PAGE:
Cancer Patients’ Nicotine dependency has little impact of E-Cigarettes’ Use

Cancer Patients’ Nicotine dependency has little impact of E-Cigarettes’ Use

A latest peer-reviewed journal has revealed that cancer patients, who smoke e-cigarettes along with traditional cigarettes, are more likely to be nicotine dependent and are less likely to quit smoking traditional cigarettes when compared to the non-users.

The study raises lot of questions on the potential benefits of e-cigarettes to help cancer patients give up smoking. Dr. Jamie Ostroff of the Memorial Sloan Kettering Cancer Center said, "Consistent with recent observations of increased e-cigarette use in the general population, our findings illustrate that e-cigarette use among tobacco-dependent cancer patients has increased within the past two years".

Doctors highly recommend that cancer patients should quit smoking due to the potential risks associated with persistent smoking. Considering this fact, the rising popularity of the e-cigarettes has raised safety concerns among healthcare providers as well as among patients. There are concerns as to whether the use of e-cigarettes helps or obstructs the person's efforts to control smoking.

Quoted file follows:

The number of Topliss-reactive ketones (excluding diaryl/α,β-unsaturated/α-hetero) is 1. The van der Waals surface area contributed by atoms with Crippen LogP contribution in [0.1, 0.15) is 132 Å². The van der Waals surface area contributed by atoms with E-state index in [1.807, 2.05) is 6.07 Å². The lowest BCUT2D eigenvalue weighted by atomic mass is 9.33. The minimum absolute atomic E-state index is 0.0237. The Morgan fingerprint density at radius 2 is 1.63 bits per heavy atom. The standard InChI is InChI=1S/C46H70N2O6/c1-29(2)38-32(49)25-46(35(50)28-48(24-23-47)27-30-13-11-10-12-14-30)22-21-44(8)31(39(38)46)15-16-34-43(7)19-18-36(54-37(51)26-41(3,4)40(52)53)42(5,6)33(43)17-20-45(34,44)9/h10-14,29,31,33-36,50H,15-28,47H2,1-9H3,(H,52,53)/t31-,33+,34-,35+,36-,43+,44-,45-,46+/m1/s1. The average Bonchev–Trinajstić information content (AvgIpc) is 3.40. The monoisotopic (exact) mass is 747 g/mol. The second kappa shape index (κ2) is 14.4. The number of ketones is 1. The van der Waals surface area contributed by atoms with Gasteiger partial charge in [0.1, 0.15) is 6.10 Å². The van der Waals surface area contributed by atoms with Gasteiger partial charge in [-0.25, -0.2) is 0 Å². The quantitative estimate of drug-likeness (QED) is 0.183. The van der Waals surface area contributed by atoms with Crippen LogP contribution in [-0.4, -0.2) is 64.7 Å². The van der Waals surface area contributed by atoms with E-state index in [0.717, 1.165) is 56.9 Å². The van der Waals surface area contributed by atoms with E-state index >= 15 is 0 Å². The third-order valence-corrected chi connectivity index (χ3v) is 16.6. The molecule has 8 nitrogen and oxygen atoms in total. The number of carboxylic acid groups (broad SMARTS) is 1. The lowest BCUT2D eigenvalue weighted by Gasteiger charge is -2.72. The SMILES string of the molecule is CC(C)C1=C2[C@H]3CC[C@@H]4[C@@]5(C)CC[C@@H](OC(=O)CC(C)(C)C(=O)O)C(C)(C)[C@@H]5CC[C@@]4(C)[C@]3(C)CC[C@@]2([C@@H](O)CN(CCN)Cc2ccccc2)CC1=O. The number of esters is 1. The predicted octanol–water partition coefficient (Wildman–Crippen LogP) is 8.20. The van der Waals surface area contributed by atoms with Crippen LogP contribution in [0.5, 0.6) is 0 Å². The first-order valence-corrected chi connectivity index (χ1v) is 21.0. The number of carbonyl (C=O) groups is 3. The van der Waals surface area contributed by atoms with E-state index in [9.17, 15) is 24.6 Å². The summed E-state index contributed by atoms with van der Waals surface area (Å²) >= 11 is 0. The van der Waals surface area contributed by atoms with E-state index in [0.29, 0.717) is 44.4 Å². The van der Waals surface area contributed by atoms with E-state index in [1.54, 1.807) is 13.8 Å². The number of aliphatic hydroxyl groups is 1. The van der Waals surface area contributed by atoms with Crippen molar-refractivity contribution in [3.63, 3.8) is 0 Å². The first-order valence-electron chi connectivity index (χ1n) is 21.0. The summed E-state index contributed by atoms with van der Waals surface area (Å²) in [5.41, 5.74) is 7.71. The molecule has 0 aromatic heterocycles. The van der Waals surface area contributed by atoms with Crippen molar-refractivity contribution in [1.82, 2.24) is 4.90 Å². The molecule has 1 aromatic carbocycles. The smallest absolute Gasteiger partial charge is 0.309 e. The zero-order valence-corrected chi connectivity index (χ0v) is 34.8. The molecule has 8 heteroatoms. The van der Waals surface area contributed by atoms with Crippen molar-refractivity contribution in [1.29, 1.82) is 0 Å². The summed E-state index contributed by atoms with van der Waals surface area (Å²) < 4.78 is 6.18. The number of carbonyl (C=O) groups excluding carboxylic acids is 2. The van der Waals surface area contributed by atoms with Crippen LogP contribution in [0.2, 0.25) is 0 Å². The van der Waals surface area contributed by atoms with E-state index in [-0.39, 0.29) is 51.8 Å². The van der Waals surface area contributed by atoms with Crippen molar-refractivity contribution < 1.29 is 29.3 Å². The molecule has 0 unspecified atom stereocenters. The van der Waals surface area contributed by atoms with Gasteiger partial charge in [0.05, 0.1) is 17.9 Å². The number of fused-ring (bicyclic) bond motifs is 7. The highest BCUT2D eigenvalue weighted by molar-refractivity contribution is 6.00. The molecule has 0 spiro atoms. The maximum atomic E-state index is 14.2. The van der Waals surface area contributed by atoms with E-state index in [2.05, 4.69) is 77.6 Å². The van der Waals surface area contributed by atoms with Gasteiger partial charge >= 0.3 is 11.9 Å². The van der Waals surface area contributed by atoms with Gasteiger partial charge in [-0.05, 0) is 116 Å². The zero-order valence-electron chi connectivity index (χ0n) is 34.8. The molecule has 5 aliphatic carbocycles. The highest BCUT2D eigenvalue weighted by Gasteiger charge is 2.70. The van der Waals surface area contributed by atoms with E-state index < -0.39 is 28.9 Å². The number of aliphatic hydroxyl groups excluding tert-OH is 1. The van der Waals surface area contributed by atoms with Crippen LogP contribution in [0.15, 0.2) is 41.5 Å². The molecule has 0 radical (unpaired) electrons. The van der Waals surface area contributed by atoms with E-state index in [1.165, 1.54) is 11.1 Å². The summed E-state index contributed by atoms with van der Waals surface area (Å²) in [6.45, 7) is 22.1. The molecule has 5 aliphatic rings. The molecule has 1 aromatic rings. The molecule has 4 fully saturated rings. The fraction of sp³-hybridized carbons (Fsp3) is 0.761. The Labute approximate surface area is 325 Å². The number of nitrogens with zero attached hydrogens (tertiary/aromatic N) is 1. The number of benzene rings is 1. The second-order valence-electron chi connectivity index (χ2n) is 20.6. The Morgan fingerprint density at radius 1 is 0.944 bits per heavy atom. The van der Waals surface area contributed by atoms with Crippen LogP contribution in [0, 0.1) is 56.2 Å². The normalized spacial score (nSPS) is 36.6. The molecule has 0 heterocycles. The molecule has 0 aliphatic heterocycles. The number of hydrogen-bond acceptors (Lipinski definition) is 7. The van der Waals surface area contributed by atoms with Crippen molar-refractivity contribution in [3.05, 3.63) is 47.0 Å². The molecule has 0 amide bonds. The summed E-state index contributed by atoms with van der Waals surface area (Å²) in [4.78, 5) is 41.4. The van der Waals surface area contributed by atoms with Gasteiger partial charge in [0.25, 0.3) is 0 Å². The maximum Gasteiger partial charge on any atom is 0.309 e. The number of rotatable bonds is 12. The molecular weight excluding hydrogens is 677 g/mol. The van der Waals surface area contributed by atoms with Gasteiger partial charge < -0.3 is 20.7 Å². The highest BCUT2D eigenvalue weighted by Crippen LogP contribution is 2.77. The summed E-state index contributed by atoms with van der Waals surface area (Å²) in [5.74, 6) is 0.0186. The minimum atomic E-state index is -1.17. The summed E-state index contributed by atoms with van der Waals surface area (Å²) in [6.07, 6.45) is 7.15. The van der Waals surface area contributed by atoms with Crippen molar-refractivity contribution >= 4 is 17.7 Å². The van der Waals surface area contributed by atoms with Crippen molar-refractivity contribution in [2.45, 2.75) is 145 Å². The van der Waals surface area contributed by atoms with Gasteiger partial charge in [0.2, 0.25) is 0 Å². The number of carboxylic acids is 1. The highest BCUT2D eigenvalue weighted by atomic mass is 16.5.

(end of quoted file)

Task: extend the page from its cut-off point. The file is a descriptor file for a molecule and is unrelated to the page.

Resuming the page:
In this study, researchers evaluated the clinical data about e-cigarette use as well as cessation among cancer patients. In all, they studied around 1,074 cancer patients who smoked and were enrolled between 2012 and 2013 for the tobacco treatment program within a comprehensive cancer center.

Researchers found a three-fold increase in the use of e-cigarette from 2012-2013. They observed that at the beginning of the study, the e-cigarette users were highly dependent on nicotine when compared to the non-users and had made several prior quit attempts. Also, the e-cigarette users were found to be more vulnerable to be diagnosed with lung or head and neck cancers.

A follow up in this research observed that the e-cigarette users were more likely to be smoking as in them the abstinence rate was 44.4% and for non-users it was 43.1%.

Popular Stories